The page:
“I Don’t Care What You Buy — Just Spend the Money!”
My neighbor works for one of the largest growth stock companies on the market right now.
This past weekend, he and his family walked over to cook some s’mores in our fire pit. As the kids played, we talked about life, family, and a little about business.
“We’re coming into the end of the year, and my team is right on budget. Unfortunately, if it stays that way, my boss is going to kill me!”
Jim is a straight-laced veteran. And from what I gathered, he ran his team the same way you would run a marine platoon: By the Book!
But that’s not the way things work at many of America’s biggest companies. And today, I want to explain why this should matter A LOT to you as an investor…
Please, Just Say What You Mean!
As crazy as it might sound, Jim’s problem is that his division simply hasn’t spent enough money.
Yes, they’re set to hit the exact budget that was planned at the beginning of the year. But the unwritten rule at this company is to spend five percentage points more than your budget.
We’re talking about millions of dollars just for this one department. And certainly billions of dollars for the entire company over the period of just a year.
“The idea is that our company wants to spare no expense when it comes to growing our business. So they don’t want us to be frugal if that means we might grow at a slower pace.”
“But in my department this makes absolutely no sense! Our spending has nothing to do with the company’s growth. Instead, my boss is worried that if we don’t spend more than our budget, the company will cut his budget next year.”
Talk about wastefulness!
This giant growth company — a stock that you would definitely recognize if I told you the name — has a spending problem that is widespread throughout the company!
It’s sad to think that with just a bit more common sense, these growth companies could lock in much more in earnings, simply by being smart with their incentives.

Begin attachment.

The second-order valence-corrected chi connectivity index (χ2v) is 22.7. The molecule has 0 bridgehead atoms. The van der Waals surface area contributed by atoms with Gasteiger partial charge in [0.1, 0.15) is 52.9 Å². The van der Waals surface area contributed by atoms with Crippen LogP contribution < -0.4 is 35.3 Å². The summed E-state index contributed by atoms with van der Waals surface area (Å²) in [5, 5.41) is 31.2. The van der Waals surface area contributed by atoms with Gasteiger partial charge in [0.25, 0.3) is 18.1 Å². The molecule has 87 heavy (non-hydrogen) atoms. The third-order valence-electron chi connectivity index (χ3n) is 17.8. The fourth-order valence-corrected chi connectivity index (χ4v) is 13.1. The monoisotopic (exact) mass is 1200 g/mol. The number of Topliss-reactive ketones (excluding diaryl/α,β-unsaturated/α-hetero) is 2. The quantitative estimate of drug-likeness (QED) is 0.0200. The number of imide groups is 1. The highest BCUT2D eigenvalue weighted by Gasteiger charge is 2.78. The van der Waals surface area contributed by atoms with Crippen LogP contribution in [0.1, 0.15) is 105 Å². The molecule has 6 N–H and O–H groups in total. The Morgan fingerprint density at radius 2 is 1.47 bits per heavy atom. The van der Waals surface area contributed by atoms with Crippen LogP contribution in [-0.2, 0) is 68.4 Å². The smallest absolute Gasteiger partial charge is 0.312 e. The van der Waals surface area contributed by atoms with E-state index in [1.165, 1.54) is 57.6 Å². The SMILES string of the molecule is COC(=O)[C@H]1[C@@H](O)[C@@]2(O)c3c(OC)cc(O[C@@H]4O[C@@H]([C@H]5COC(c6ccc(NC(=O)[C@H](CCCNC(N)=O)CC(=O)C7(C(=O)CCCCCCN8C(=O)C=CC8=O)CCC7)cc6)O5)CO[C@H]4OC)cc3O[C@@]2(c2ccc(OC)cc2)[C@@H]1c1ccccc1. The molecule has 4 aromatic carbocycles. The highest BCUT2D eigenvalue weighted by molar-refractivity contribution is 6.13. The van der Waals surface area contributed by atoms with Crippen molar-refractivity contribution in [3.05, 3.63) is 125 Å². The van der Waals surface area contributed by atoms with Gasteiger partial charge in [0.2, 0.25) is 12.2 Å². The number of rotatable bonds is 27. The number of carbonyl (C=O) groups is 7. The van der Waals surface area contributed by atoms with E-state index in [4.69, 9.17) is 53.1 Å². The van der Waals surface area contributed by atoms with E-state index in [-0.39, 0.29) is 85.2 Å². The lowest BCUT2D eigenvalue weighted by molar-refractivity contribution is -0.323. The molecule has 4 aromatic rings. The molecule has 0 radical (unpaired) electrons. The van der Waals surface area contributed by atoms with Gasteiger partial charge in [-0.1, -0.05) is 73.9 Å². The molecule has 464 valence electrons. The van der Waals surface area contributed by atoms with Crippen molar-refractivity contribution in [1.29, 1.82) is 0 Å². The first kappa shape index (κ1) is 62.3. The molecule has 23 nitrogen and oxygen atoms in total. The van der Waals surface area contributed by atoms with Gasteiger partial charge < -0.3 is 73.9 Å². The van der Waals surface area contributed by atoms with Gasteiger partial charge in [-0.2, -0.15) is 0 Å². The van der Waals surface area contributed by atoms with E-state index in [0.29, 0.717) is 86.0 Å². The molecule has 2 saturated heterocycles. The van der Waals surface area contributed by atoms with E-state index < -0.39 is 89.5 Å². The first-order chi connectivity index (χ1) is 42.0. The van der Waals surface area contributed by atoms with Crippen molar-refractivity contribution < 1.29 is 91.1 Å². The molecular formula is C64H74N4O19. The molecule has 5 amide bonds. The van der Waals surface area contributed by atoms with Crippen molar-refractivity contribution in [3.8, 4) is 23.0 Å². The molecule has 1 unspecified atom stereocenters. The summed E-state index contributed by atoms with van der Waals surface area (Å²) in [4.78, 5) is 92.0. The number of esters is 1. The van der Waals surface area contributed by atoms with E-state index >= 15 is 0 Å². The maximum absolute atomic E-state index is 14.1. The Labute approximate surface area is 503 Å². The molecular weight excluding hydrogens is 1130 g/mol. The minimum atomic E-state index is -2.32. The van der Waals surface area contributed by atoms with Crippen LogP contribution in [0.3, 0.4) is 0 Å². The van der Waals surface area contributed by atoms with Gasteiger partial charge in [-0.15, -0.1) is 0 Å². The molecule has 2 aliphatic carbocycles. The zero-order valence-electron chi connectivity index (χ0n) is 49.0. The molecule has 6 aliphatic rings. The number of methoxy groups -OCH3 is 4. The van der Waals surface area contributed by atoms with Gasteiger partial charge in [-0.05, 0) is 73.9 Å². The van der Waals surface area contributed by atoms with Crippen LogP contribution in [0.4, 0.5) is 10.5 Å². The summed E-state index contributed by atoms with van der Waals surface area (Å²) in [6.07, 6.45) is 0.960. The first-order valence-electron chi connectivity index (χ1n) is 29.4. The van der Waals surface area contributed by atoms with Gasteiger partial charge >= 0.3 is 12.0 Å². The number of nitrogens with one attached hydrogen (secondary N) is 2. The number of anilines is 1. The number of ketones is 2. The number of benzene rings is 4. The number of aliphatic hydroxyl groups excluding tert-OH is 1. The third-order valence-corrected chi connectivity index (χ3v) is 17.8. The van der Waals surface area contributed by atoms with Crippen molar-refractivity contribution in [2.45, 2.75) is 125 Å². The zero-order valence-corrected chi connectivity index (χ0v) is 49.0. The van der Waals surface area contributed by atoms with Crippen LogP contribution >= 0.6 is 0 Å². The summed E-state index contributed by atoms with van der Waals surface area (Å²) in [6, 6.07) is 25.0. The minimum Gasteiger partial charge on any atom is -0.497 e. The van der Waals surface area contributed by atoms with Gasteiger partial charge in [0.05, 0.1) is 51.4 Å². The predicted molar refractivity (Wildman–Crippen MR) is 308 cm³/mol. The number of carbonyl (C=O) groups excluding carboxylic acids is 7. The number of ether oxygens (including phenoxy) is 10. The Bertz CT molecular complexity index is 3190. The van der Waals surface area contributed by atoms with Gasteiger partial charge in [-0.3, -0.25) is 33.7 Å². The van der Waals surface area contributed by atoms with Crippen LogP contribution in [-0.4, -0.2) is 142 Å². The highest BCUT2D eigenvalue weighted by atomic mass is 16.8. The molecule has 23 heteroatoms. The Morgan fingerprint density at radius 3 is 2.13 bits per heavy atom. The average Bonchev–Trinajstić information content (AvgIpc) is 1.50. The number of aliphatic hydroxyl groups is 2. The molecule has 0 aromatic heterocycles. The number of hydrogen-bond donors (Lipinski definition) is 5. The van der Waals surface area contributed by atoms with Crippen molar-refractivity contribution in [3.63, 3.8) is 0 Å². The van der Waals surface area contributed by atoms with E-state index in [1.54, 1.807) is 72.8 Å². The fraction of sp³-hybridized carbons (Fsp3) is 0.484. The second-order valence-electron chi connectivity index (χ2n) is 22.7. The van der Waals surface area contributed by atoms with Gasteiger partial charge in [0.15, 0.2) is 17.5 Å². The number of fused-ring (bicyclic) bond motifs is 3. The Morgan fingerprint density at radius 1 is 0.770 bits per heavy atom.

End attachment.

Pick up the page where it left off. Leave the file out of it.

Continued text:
But instead, managers from the highest levels, all the way down to hourly employees, are expected to spend whatever is necessary (and sometimes what isn’t necessary) day in and day out.
Would YOU want to invest in this company?
Well out of respect for my neighbor’s privacy, I can’t tell you which company it is. But I can tell you that if you invested in the S&P 500 index, a significant portion of your capital would go directly into this stock.
This expense problem is one of the reasons I’m not a big fan of investing in big “FANG” growth stocks like Facebook, Amazon, Netflix and Google.
And over the last few weeks, we’ve started to see other big investors rotate out of these names and into companies that have a little more common sense when running their businesses.
Value Stocks Are Once Again in Vogue
For what seems like an eternity, growth stocks have ruled Wall Street.
Investors from the most seasoned pro, to individuals buying shares for their retirement accounts, have favored companies that are growing quickly and sparing no expense.
In many cases, companies with absolutely no profit (and sometimes no immediate plans for profit) have traded at much higher values than established firms with decades of reliable profits.
This makes sense during certain economic periods.
At the beginning of a growth boom, it makes sense to pay a premium price for these growth companies. If they wind up being successful, the growth will more than offset the extra cash you spent on the shares to begin with.
But today, the economic climate is shifting.
Sure, the economy is still growing. And I’m still very bullish on America.
But investors are shifting their focus from “growth at any cost” to “profits at a reasonable price.”
And that’s great news for smart investors like you!
Because as investors start to sell these high growth companies that spend money without any rhyme or reason, and these same investors start buying shares of companies that generate reliable profits, you’ll be in a perfect spot to profit!
Most of the stocks that we focus on here at The Daily Edge are companies that not only grind out profits quarter after quarter, but they also pay reliable dividends!
This is a great way to accumulate wealth. Not only can you watch the value of your shares trade higher as more investors start buying these value plays, but you’ll also get paid regular dividends which can be used to cover life expenses or even buy new shares!
In short, we may see more challenges ahead for big-spending growth stocks. But our value plays and dividend stocks should continue to be great places for us to invest!
Here’s to growing and protecting your wealth!